Technology is moving at such a rapid pace that e-learning strategies that have not fully evolved are already being superseded.

iPad 3 – Are we going to see a new iPad in March?

Speculation is rife across the internet concerning the imminent launch of the apple iPad 3. This week the rumour mill went into overdrive as it was reported by several technology sites (including AllThingsD and iMore) that the new device will be launched on March 7th 2012.
Many questions surround the launch, not least what will the new product be called – will the market stand the release of an iPad 2s? Or is consumer demand focussed on accepting nothing less than a true next generation iPad 3?
Another key concern is that the iPad 2 has only been on the market for 12 months. It is surely unlikely that early adopters of iPad 2 will be willing to upgrade so quickly – perhaps, however, iPad 2 users are not the target market. I adopted the iPad original in September 2010 having waited first to see what all the hype was about. I decided last March I simply couldn’t justify an upgrade – does this make me the perfect iPad 3 candidate? I guess the answer is am I going to buy one? The answer is obvious – YES.
There are many reasons for my decision …
Firstly I am the only iPad user that I know without a camera. I originally thought I didn’t need one but in only a few short months I have come to realise that the iPad camera is more than just a gadget. The ability to make skype calls on the move has over the past year become a critical requirement and in my view the iPhone screen is simply too small to use all of the features available during video calls.
Another key reason is that I am desperate for a better battery life. The iPad original simply cannot stand the levels of usage that I require without having to be charged midway through the afternoon. The rumours that iPad 3 will be thicker than iPad 2 to accommodate a better battery life don’t concern me, I’d much rather have a device that works all day.
The rumoured better screen resolution as a result of the ‘Retina’ display, faster A6 quad core processor, increased 128Mb memory, and the fact that the device will be 4G ready, also clearly have an impact on my wanting the latest device. I am, however, still concerned that Apple will in 12 months-time release another iPad that will make iPad 3 old news.
I’m not sure an iPad upgrade every 12-24 months  can be justified or be sustainable, simply because I don’t know what else I want the device to do. Yes, iPad is useful in my everyday life and has changed the way I think about tablet computing but a part of me wonders how much more my viewpoint can be stretched before I am simply happy with the revolutionary device that fits my everyday need.
Despite this view Apple historically have a tendancy to reinvent the way consumers think about technology. I won’t be surprised when the next feature becomes a core part of my life even though as yet I don’t even know what that feature is!

iPhone 4s – Is It worth it?

If, like me, you’ve religiously following the iPhone craze since the beginning you too were probably very disappointed when Apple announced last year that they were launching the iPhone 4s and not the iPhone 5.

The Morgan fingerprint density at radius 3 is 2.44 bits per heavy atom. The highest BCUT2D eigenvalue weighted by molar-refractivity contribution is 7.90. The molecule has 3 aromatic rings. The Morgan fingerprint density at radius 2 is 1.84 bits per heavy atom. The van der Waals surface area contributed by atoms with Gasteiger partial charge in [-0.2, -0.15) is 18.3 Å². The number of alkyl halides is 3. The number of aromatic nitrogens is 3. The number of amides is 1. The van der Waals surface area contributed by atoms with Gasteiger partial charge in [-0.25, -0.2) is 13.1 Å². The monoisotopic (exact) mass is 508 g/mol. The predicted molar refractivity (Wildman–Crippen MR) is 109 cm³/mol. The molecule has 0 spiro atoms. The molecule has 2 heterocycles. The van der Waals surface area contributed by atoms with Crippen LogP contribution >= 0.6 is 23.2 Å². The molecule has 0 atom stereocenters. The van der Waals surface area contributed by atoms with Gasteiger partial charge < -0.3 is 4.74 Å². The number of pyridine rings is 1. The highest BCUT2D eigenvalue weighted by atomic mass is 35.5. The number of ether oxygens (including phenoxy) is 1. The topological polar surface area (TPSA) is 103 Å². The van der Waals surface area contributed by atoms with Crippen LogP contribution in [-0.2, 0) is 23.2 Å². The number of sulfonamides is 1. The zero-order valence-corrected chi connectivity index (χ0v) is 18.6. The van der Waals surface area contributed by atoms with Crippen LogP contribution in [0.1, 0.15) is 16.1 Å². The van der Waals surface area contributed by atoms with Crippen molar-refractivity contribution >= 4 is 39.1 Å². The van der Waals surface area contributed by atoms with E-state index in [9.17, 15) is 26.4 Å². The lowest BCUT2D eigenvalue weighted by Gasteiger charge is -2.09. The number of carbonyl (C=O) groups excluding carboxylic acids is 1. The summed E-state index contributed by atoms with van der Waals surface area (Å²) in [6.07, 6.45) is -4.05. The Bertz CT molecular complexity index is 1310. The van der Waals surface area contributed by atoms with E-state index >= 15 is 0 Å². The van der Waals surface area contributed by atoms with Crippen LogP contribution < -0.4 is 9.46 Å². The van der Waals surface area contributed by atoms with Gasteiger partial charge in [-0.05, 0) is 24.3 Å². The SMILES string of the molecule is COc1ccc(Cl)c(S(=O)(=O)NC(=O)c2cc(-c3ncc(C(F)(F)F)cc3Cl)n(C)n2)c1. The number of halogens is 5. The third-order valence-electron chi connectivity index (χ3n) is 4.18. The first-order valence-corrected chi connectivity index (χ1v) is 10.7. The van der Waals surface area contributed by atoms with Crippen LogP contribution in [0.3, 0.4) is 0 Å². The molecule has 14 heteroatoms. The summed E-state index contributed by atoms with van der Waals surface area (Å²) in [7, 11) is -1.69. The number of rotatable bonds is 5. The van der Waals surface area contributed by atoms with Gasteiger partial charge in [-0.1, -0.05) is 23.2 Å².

This decision certainly led me to question whether upgrading from the iPhone 4 to the 4s was worth the time, effort and expense. So much of the decision seemed to rest upon the timescale for the release of the next version of the iPhone …. at least that was my first thought.

iOS 5 released a wealth of new features, many incredibly useful, the new notification centre, the reminders app and Find my friends to name but a few. Initially I thought I had effectively all of the 4s features on my iPhone 4 but then, as people around me started to get the 4s I very quickly found myself craving what I origionally thought was a novelty – I really wanted Siri!

When I first heard about the concept I wasn’t excited, I didn’t see the point of being able to ask my phone to do things, but as I started to see demonstrations of the ease with which the phone could interpret natural language I started to feel that the technology had a natural place in my life.

Earlier today I took the plunge! having wrestled with myself for 4 months I decided I couldn’t do without it any longer. I’ve spent the whole evening playing with Siri and entertaining myself by asking it to find information, set reminders, send text messages and more.

For me the technology is incredibly exciting, not just because of what it can do now but because of the potential it has in the future. The accuracy of the voice regognition is so good that it’s not an unrealistic proposition that it could be extended to simply transcribe what is being said around me, in meetings, on the bus and on the move. The GPS tagging feature could even be used to geotag transcribed voice notes and automatically set reminders to follow up on meeting actions. In many ways this seems to be the beginning of a resolution where computers actually understand and interpret what we want or ask them to do without us taking explicit action!

To return to my initial question, is it worth it? I guess for me it depends if you like useful gadgets. I like new gadgets as long as they are useful. For what it’s cost I think Apple are once again going to have an impact on my life that will change the way I do things and as such I believe iPhone 4s to be worth every penny!